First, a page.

Friday, 28 November 2014 / TRUTH-OUT.ORG

Economists Call on Congress to Mitigate Fallout from Ruling on Argentine Debt

Friday, 01 August 2014 16:19 By Staff, Center for Economic and Policy Research | Open Letter

Washington, D.C.- Over 100 economists, including Nobel laureate Robert Solow, Branko Milanovic and Dani Rodrik called on Congress today to take action to mitigate the harmful fallout from the recent ruling by Judge Griesa of the U.S. District Court for the Southern District of New York that requires Argentina to pay holdout creditors at the same time as the majority of creditors. The letter warns that "The District Court's decision – and especially its injunction that is currently blocking Argentina from making payments to 93 percent of its foreign bondholders -- could cause unnecessary economic damage to the international financial system, as well as to U.S. economic interests, Argentina, and fifteen years of U.S. bi-partisan debt relief policy."

"It's a widely shared opinion among economists that the court's attempt to force Argentina into a default that nobody – not the debtor nor more than 90 percent of creditors – wants, is wrong and damaging," said Mark Weisbrot, economist and Co-Director of the Center for Economic and Policy Research, who helped circulate the letter.

The letter warns that Griesa's decision could "torpedo an existing agreement with those bondholders who chose to negotiate." It also cautions that, since sovereign governments do not have the option of declaring bankruptcy, "the court's ruling would severely hamper the ability of creditors and debtors to conclude an orderly restructuring should a sovereign debt crisis occur. This could have a significant negative impact on the functioning of international financial markets, as the International Monetary Fund has repeatedly warned."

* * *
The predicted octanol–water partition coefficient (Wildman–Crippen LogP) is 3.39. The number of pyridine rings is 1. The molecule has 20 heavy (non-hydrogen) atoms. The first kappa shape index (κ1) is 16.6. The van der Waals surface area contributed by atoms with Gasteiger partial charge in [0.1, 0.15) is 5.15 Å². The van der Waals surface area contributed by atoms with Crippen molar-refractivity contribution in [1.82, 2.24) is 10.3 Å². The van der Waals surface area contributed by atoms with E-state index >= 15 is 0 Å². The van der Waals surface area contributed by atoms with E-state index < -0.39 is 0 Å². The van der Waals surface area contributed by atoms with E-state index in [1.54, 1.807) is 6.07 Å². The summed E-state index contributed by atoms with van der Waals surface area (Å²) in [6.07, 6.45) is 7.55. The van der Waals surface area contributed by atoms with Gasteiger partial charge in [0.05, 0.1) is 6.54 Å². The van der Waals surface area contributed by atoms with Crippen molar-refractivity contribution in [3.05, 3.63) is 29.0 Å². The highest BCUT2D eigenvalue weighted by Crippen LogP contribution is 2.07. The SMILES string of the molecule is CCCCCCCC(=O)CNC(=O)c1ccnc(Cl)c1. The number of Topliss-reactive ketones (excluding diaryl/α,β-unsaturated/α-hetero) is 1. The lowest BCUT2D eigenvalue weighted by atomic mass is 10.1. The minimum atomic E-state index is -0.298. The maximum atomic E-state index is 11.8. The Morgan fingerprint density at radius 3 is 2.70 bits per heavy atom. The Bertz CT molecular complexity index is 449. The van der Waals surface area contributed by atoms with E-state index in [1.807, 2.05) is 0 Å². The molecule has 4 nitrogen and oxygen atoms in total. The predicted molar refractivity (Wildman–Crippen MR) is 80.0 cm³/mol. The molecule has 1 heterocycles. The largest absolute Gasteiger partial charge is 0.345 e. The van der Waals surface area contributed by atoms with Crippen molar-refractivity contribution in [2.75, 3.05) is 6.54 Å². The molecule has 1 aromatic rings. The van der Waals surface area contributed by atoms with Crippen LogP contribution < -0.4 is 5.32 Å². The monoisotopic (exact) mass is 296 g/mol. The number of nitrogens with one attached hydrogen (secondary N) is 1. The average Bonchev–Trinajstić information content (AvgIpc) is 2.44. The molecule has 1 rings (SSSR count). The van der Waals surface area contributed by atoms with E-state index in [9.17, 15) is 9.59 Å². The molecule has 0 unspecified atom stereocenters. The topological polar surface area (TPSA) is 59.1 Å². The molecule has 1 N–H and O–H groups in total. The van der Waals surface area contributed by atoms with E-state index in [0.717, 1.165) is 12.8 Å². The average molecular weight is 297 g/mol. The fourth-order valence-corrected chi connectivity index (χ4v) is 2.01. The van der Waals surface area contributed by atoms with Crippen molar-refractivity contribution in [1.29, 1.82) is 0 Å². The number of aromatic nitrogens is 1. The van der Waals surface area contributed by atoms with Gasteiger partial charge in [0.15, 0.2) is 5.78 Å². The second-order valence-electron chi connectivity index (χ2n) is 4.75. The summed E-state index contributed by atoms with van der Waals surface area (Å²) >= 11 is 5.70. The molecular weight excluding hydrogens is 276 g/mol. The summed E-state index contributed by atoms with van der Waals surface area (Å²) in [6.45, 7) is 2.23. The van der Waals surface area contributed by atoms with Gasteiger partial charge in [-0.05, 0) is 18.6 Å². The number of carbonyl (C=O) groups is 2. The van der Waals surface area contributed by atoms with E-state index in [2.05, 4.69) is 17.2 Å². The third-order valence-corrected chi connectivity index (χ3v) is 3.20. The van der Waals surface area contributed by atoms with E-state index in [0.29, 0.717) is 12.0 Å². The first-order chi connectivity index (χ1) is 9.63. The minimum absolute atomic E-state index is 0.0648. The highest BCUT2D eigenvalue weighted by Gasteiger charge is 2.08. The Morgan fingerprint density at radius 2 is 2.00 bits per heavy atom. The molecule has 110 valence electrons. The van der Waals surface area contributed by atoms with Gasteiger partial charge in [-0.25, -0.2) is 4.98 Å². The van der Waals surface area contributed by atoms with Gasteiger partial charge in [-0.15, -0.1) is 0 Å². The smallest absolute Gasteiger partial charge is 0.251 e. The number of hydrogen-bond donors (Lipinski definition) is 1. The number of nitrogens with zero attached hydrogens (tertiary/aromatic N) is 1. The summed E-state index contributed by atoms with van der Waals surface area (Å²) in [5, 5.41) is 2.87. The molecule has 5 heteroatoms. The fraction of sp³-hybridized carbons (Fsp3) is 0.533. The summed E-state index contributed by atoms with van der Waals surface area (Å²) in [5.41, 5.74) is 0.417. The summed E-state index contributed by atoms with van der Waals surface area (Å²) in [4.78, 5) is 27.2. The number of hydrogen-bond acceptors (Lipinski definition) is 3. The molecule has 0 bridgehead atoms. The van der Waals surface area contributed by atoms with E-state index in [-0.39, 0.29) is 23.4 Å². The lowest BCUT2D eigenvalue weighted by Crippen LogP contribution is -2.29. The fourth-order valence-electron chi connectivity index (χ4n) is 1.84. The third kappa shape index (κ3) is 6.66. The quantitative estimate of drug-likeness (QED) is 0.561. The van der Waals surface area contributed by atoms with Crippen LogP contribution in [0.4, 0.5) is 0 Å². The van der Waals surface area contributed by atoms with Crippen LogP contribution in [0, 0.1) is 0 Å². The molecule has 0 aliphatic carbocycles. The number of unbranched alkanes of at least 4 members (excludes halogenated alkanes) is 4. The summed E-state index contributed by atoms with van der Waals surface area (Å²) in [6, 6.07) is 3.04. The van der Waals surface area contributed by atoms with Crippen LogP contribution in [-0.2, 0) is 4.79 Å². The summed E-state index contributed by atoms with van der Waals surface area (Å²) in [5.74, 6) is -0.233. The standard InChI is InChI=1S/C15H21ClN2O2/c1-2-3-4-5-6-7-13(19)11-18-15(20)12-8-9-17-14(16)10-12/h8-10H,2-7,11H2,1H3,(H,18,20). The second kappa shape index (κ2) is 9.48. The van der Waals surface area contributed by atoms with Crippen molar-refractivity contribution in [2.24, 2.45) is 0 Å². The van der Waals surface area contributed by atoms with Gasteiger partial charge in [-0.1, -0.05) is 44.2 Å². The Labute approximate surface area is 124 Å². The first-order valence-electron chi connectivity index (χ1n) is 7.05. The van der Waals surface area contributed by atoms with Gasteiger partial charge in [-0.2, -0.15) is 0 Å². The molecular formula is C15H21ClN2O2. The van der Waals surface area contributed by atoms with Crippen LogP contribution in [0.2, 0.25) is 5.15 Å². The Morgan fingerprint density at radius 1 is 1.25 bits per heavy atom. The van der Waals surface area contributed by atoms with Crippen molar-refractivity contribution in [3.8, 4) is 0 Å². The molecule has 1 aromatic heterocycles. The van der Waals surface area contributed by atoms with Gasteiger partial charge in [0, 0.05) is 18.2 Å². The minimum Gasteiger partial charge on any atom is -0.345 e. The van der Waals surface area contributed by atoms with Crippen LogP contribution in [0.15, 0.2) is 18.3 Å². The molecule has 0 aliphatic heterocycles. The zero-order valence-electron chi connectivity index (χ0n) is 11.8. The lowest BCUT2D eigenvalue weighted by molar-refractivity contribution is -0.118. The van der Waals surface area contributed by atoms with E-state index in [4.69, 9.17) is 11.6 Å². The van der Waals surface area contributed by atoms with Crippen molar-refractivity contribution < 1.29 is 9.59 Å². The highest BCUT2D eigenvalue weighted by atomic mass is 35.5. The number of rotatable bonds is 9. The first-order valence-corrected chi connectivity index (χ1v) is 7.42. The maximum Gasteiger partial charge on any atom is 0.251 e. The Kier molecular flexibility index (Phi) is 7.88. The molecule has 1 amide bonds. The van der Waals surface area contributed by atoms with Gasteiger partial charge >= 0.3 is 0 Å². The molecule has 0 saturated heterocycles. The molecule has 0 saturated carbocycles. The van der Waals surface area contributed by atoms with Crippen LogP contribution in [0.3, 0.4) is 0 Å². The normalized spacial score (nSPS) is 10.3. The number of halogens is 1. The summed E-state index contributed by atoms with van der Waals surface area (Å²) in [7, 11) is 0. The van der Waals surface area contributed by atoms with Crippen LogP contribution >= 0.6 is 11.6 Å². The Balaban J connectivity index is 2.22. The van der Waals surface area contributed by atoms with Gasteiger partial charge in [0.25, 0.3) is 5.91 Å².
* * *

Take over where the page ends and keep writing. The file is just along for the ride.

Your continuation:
The court's decision "creates a moral hazard," the economists write, since investors will be allowed "to obtain full repayment, no matter how risky the initial investment."

The full letter appears below.

July 31, 2014
Dear Member of Congress,

We note with concern the recent developments in the court case of Argentina vs. NML Capital, etc. The District Court's decision – and especially its injunction that is currently blocking Argentina from making payments to 93 percent of its foreign bondholders -- could cause unnecessary economic damage to the international financial system, as well as to U.S. economic interests, Argentina, and fifteen years of U.S. bi-partisan debt relief policy. We urge you to act now and seek legislative solutions to mitigate the harmful impact of the court's ruling.

For various reasons, governments sometimes find themselves in situations where they cannot continue to service their sovereign debt. This was Argentina's situation at the end of 2001. After years of negotiations, Argentina reached a restructuring agreement with 93 percent of the defaulted bondholders, and has made all agreed-upon payments to them.

The court's decision that Argentina cannot continue to pay the holders of the restructured bonds unless it first pays the plaintiffs mean that any "holdout" creditor can torpedo an existing agreement with those bondholders who chose to negotiate. While individuals and corporations are granted the protection of bankruptcy law, no such mechanism exists for sovereign governments. As such, the court's ruling would severely hamper the ability of creditors and debtors to conclude an orderly restructuring should a sovereign debt crisis occur. This could have a significant negative impact on the functioning of international financial markets, as the International Monetary Fund has repeatedly warned.

Those who invested in Argentine bonds were compensated with high interest rates, to mitigate the risk of default. There are inherent risks when investing in sovereign bonds, but the court's ruling creates a moral hazard, by allowing investors to obtain full repayment, no matter how risky the initial investment.

The plaintiffs in the case purchased Argentine bonds on the secondary market after default, often for less than 20 cents on the dollar. While these actors could have accepted the restructuring and still made a very large profit, they instead have fought a decade-long legal battle, seeking exorbitant profits in excess of 1,000 percent and creating financial uncertainty along the way.